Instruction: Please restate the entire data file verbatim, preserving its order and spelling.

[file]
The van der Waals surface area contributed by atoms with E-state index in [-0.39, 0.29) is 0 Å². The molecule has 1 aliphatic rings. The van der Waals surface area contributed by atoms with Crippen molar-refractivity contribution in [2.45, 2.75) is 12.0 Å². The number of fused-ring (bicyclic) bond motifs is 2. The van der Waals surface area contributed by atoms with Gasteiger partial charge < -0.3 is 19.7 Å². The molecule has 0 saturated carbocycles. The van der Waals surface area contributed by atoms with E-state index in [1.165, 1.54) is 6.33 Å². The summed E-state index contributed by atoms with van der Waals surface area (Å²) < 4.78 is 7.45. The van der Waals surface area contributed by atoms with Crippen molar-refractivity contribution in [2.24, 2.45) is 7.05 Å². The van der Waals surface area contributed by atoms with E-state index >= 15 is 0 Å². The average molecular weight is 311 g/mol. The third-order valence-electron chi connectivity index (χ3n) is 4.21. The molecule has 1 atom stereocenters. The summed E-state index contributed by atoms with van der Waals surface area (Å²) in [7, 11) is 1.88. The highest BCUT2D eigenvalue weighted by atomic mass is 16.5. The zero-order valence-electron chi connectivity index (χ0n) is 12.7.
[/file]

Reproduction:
The van der Waals surface area contributed by atoms with E-state index in [-0.39, 0.29) is 0 Å². The molecule has 1 aliphatic rings. The van der Waals surface area contributed by atoms with Crippen molar-refractivity contribution in [2.45, 2.75) is 12.0 Å². The number of fused-ring (bicyclic) bond motifs is 2. The van der Waals surface area contributed by atoms with Gasteiger partial charge < -0.3 is 19.7 Å². The molecule has 0 saturated carbocycles. The van der Waals surface area contributed by atoms with E-state index in [1.165, 1.54) is 6.33 Å². The summed E-state index contributed by atoms with van der Waals surface area (Å²) < 4.78 is 7.45. The van der Waals surface area contributed by atoms with Crippen molar-refractivity contribution in [2.24, 2.45) is 7.05 Å². The van der Waals surface area contributed by atoms with E-state index >= 15 is 0 Å². The average molecular weight is 311 g/mol. The third-order valence-electron chi connectivity index (χ3n) is 4.21. The molecule has 1 atom stereocenters. The summed E-state index contributed by atoms with van der Waals surface area (Å²) in [7, 11) is 1.88. The highest BCUT2D eigenvalue weighted by atomic mass is 16.5. The zero-order valence-electron chi connectivity index (χ0n) is 12.7.